April in the Wenatchee valley is the beginning of warm dry weather when the fruit trees dress in fragrant pink and white blossoms and the intense heat of summer is but one short month away. One sunshine flooded April morning I hadn't taken the school bus - I don't remember why. Mommy and I were alone in the house. She was going to take me to school on her way to work, a big treat. As Mommy and I started out the door she said, "I think you need a coat."

I was wearing my favorite stiffly starched, full-skirted, short sleeved voile dress with the wide white collar and blue diamond pattern that I had ironed the evening before. And although there was the small fresh chill of early morning, I knew the day would soon be very warm.

Trying to control the tremolo in my voice, I said, as casually as I could, "It's really warm, Mommy." I didn’t dare let her see the fear lurking in the depths of my blue eyes.

"I still think you need a coat. Now, go downstairs and get one."

"But... but..."

"Don't argue with me! I said go get your coat!"

"Will you come with me?" I asked, with a tiny timid smile. (I was not my mother’s favorite child, but we'd had such a rare good morning together. I thought she just might.)


My small reluctant feet dragged going down that steep dark tunnel of stairs. There never was a light over them, not even a bare bulb, and a deep stairway-wide shelf over the doorway always made it shadowy and dark. When I reached the basement door, I turned back and pleaded, "Won't you please come with me?"

"No! I told you, NO! Now stop this nonsense. Hurry up or we'll be late."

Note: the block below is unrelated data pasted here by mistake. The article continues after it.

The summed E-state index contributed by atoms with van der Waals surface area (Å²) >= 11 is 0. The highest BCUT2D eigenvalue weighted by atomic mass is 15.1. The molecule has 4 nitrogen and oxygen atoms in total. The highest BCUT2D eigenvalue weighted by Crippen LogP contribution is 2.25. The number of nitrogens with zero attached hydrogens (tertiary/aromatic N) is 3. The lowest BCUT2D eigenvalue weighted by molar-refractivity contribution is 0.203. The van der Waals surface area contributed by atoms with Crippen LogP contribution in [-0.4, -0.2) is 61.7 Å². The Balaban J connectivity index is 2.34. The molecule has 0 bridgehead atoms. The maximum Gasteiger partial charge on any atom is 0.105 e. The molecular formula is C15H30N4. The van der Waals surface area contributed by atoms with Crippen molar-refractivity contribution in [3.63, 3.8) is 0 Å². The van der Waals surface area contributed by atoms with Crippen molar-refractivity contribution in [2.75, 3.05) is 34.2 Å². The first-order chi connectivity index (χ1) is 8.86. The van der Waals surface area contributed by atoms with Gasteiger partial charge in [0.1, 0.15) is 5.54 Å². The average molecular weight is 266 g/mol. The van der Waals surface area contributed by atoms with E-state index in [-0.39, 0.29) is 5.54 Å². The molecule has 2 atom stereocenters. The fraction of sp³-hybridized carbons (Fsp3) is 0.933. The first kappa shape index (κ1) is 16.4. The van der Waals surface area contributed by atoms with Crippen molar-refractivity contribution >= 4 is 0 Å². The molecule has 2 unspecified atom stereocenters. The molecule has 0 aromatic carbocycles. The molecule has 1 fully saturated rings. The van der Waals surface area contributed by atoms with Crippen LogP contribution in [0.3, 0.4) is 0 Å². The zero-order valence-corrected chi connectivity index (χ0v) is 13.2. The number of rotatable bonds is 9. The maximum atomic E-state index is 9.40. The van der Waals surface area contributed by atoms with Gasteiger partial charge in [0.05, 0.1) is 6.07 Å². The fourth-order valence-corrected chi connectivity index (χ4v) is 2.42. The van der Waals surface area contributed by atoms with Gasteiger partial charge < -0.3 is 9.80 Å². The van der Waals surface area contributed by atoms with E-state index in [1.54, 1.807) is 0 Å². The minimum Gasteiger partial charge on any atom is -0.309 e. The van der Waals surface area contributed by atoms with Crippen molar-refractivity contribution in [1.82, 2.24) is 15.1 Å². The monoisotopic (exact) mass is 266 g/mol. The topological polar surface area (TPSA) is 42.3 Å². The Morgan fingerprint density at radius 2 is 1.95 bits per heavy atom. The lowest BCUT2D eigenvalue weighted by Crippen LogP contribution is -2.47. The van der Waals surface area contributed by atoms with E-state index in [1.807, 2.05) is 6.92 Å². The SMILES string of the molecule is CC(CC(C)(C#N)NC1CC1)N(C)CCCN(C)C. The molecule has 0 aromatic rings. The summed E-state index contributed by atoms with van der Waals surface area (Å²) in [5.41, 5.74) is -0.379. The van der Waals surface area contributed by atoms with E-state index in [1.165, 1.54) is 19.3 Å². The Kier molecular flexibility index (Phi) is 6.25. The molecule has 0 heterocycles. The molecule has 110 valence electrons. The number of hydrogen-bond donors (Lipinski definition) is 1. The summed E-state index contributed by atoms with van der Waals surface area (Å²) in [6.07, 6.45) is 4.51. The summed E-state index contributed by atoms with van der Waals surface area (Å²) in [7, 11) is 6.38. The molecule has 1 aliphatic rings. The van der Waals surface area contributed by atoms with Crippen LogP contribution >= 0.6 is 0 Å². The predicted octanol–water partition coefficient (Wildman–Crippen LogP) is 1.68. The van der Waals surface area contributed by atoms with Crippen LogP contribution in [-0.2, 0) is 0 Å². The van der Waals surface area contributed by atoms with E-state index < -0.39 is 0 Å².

I opened the door and ran as fast as I could across that dark first room. I tore through those hated leaf patterned curtains, turned the corner without slowing, and pushed aside the closet curtains. I was in the closet. My trembling hand was clenching the sleeve of my short white waffle weave coat. My back pressed into the other garments hanging there, and wire hangers were jabbing into my head. My heart was hammering in my chest. I didn't seem to be able to breathe. I heard a strange noise. It was me. I was screaming in helpless terror, and in the screaming I was begging my Mommy to come get me, to come save me. "Please, Mommy. Oh, please Mommy, P L E A S E."

I don't know how long I stood, or cowered, frozen in that closet. It couldn't have been the eternity it seemed. I finally realized there wouldn't be any rescue. I knew that Mom had to have heard my terror filled cries. I don’t know why she left me there alone, but I did understad that there wasn’t anyone to rely on but myself.

I forced myself out of the closet, batting aside the hated leaf patterned curtains I raced out of my room; I flew through that dark and gloomy room, passed the glinting jars and cans, fled out the door, and up the stairs, all the while hugging that hateful white coat. Nothing was said except, "You left the door open, now go back down and shut it." I walked back down those stairs and softly shut the door on the secret horror that lay beyond.

Nothing was said as my Mother drove me to school.

Nothing was ever said about that morning. I am sure my parents never knew I refused to be alone in the basement, never realized I was terrified of it. They would have never dreamt that a family treat was the root cause of fear. This was not a well thought out learning experience.  

I grew up that sunny April morning. It was a very private internal growing up. I never again avoided being alone in the basement, and if I caught myself lying there with my fearful eyes watching those moving curtains, I resolutely closed them. I never again ran like the wind when it was my turn to go out in the starry, moon-bright night to take the garbage to the burn barrel, out into the shadowy dark area enclosed by tall swaying hedges at the very back of our property. I was afraid, clear down to my toes afraid, but only God and I knew.

Many years later, I read Franklin Delano Roosevelt’s famous, "There is nothing to fear but fear itself." By then I had learned it for myself